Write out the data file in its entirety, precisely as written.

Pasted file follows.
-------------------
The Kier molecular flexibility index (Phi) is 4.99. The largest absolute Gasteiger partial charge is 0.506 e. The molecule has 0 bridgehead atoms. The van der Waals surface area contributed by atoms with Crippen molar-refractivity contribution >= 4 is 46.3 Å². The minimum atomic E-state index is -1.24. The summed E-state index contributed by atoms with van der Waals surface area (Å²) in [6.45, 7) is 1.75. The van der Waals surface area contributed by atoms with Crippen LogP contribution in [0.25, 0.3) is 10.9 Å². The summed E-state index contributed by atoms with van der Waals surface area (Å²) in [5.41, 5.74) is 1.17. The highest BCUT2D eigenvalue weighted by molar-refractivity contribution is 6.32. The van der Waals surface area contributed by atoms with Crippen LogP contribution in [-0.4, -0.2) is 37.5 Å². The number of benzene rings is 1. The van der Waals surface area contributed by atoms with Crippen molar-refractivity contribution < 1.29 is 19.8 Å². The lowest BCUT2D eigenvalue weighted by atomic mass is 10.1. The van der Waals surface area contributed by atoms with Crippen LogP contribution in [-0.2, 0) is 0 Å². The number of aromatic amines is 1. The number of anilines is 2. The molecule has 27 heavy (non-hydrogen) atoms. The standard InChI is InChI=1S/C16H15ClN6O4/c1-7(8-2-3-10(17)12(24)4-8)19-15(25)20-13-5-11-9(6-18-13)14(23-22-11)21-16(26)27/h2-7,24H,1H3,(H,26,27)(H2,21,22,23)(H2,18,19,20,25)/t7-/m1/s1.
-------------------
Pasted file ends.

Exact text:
The Kier molecular flexibility index (Phi) is 4.99. The largest absolute Gasteiger partial charge is 0.506 e. The molecule has 0 bridgehead atoms. The van der Waals surface area contributed by atoms with Crippen molar-refractivity contribution >= 4 is 46.3 Å². The minimum atomic E-state index is -1.24. The summed E-state index contributed by atoms with van der Waals surface area (Å²) in [6.45, 7) is 1.75. The van der Waals surface area contributed by atoms with Crippen LogP contribution in [0.25, 0.3) is 10.9 Å². The summed E-state index contributed by atoms with van der Waals surface area (Å²) in [5.41, 5.74) is 1.17. The highest BCUT2D eigenvalue weighted by molar-refractivity contribution is 6.32. The van der Waals surface area contributed by atoms with Crippen LogP contribution in [-0.4, -0.2) is 37.5 Å². The number of benzene rings is 1. The van der Waals surface area contributed by atoms with Crippen molar-refractivity contribution < 1.29 is 19.8 Å². The lowest BCUT2D eigenvalue weighted by atomic mass is 10.1. The van der Waals surface area contributed by atoms with Crippen LogP contribution in [-0.2, 0) is 0 Å². The number of aromatic amines is 1. The number of anilines is 2. The molecule has 27 heavy (non-hydrogen) atoms. The standard InChI is InChI=1S/C16H15ClN6O4/c1-7(8-2-3-10(17)12(24)4-8)19-15(25)20-13-5-11-9(6-18-13)14(23-22-11)21-16(26)27/h2-7,24H,1H3,(H,26,27)(H2,21,22,23)(H2,18,19,20,25)/t7-/m1/s1.